STOCKHOLM, Oct. 2 (Xinhua) -- Sweden has the highest proportion of drug-related deaths in the European Union, according to Swedish Television on Friday, citing the latest European Drug Report published by the European Monitoring Centre for Drugs and Drug Addiction (EMCDDA).
According to the report, in 2018 Sweden registered 81 cases of drug-related deaths per 1 million citizens aged 15 to 64. That is nearly four times higher than the EU average of 22.3 deaths per 1 million citizens.
Mimmi Eriksson Tinghog, an analyst at the Unit of Drug Prevention at Sweden's Public Health Agency, told Swedish Television on Friday that there was no simple explanation for the high mortality rate, but she offered some theories such as a limited access to medication-assisted treatment in the past.
Such treatments constitute "one of the most effective measures against mortality, just like the drug Naloxon which is designed to reverse overdoses," Tinghog said. She also pointed out that it was difficult to compare statistics across countries due to varying methods in reporting. Also, the number of autopsies carried out varies across countries and there were varying routines around checking for and reporting the presence of different substances in deceased individuals.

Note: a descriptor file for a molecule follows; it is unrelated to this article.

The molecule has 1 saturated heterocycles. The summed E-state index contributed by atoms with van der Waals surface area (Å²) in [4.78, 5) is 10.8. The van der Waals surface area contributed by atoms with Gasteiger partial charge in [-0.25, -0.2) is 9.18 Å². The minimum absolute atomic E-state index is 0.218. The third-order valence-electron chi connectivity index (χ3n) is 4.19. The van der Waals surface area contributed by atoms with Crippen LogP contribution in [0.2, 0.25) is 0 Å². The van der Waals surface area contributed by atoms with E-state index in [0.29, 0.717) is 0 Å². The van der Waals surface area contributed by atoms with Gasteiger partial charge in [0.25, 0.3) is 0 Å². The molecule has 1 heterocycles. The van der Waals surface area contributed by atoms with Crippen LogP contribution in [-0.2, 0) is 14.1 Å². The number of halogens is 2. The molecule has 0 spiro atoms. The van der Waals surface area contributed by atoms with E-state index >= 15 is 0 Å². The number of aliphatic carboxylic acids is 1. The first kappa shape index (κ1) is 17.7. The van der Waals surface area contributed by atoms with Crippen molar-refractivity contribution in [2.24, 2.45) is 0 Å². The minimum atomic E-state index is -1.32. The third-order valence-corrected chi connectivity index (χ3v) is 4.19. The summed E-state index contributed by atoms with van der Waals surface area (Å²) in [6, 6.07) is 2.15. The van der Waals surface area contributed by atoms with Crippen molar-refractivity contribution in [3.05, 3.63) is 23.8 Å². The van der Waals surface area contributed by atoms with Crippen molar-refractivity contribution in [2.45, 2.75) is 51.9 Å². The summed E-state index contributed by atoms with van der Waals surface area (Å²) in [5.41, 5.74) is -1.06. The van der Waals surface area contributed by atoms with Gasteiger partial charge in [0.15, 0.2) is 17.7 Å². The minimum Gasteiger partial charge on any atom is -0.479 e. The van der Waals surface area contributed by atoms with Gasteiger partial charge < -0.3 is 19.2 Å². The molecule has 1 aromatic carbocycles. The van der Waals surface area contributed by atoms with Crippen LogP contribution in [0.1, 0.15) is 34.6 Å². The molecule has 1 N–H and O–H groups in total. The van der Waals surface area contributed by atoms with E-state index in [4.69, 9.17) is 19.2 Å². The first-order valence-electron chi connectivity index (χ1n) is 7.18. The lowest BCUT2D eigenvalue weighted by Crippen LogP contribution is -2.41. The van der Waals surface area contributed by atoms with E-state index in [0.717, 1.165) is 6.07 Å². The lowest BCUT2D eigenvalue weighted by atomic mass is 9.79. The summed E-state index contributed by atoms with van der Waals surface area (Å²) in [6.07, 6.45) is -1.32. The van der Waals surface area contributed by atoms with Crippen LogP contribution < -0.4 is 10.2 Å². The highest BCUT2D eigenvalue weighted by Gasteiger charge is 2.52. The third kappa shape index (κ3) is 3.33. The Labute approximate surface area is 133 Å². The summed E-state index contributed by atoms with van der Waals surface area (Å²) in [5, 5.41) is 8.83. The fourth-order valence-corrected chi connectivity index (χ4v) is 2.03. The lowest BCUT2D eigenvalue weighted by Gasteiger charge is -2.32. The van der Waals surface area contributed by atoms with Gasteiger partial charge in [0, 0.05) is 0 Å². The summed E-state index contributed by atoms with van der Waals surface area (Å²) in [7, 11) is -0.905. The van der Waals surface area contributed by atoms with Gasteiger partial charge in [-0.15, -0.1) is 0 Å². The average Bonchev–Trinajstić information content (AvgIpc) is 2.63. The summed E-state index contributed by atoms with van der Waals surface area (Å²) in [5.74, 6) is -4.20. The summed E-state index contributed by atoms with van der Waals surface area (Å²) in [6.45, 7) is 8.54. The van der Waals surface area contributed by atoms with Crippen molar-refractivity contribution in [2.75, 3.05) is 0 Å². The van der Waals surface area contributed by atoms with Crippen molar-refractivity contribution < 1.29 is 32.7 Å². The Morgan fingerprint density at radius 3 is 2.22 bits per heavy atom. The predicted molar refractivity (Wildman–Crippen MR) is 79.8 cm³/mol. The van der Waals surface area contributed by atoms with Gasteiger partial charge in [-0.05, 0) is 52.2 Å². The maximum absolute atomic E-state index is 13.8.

Swedish authorities have brought in programs to rid the market of dangerous synthetic opioids, primarily Fentanyl-like substances, and the overdose-reversal drug Naloxon has become more readily available, as has medication-assisted treatment and needle exchanges, according to Tinghog.
Earlier this year, Sweden's Public Health Agency published a report with a list of suggested measures to address drug use in the country. Some proposals, such as the idea to introduce so-called injection rooms where people can inject drugs under the supervision of health-care personnel, have proven controversial.
The Public Health Agency has also called for a review of Sweden's drug laws, including the country's prohibition on personal use. Enditem